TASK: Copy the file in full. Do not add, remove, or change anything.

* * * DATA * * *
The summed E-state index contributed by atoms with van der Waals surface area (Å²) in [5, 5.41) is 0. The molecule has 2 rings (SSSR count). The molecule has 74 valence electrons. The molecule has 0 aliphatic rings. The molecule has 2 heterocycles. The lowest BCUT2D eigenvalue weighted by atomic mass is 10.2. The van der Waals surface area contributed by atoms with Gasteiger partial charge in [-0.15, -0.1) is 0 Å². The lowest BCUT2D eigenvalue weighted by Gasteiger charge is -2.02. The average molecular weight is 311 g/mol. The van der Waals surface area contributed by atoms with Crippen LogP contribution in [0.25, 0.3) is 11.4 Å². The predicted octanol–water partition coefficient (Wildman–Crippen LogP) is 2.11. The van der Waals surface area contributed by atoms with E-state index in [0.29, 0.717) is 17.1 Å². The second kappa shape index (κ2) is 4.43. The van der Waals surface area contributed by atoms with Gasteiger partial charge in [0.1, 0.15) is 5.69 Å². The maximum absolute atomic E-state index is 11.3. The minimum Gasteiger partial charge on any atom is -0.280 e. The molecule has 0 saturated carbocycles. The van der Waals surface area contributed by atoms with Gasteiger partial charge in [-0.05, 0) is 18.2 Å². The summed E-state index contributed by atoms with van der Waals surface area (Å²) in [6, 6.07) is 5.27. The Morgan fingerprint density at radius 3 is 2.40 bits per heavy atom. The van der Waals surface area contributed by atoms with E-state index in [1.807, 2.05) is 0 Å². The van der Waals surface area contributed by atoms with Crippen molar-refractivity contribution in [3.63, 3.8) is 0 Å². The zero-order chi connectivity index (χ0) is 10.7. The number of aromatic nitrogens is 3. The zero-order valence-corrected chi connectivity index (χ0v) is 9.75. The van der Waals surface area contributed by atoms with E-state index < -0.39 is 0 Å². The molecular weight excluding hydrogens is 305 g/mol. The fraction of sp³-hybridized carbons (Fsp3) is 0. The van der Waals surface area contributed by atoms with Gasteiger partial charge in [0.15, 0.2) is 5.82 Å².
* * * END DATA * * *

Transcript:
The summed E-state index contributed by atoms with van der Waals surface area (Å²) in [5, 5.41) is 0. The molecule has 2 rings (SSSR count). The molecule has 74 valence electrons. The molecule has 0 aliphatic rings. The molecule has 2 heterocycles. The lowest BCUT2D eigenvalue weighted by atomic mass is 10.2. The van der Waals surface area contributed by atoms with Gasteiger partial charge in [-0.15, -0.1) is 0 Å². The lowest BCUT2D eigenvalue weighted by Gasteiger charge is -2.02. The average molecular weight is 311 g/mol. The van der Waals surface area contributed by atoms with Crippen LogP contribution in [0.25, 0.3) is 11.4 Å². The predicted octanol–water partition coefficient (Wildman–Crippen LogP) is 2.11. The van der Waals surface area contributed by atoms with E-state index in [0.29, 0.717) is 17.1 Å². The second kappa shape index (κ2) is 4.43. The van der Waals surface area contributed by atoms with Gasteiger partial charge in [0.1, 0.15) is 5.69 Å². The maximum absolute atomic E-state index is 11.3. The minimum Gasteiger partial charge on any atom is -0.280 e. The molecule has 0 saturated carbocycles. The van der Waals surface area contributed by atoms with Gasteiger partial charge in [-0.05, 0) is 18.2 Å². The summed E-state index contributed by atoms with van der Waals surface area (Å²) in [6, 6.07) is 5.27. The Morgan fingerprint density at radius 3 is 2.40 bits per heavy atom. The van der Waals surface area contributed by atoms with E-state index in [1.807, 2.05) is 0 Å². The van der Waals surface area contributed by atoms with Crippen molar-refractivity contribution in [3.63, 3.8) is 0 Å². The zero-order chi connectivity index (χ0) is 10.7. The number of aromatic nitrogens is 3. The zero-order valence-corrected chi connectivity index (χ0v) is 9.75. The van der Waals surface area contributed by atoms with E-state index < -0.39 is 0 Å². The molecular weight excluding hydrogens is 305 g/mol. The fraction of sp³-hybridized carbons (Fsp3) is 0. The van der Waals surface area contributed by atoms with Gasteiger partial charge in [0.15, 0.2) is 5.82 Å².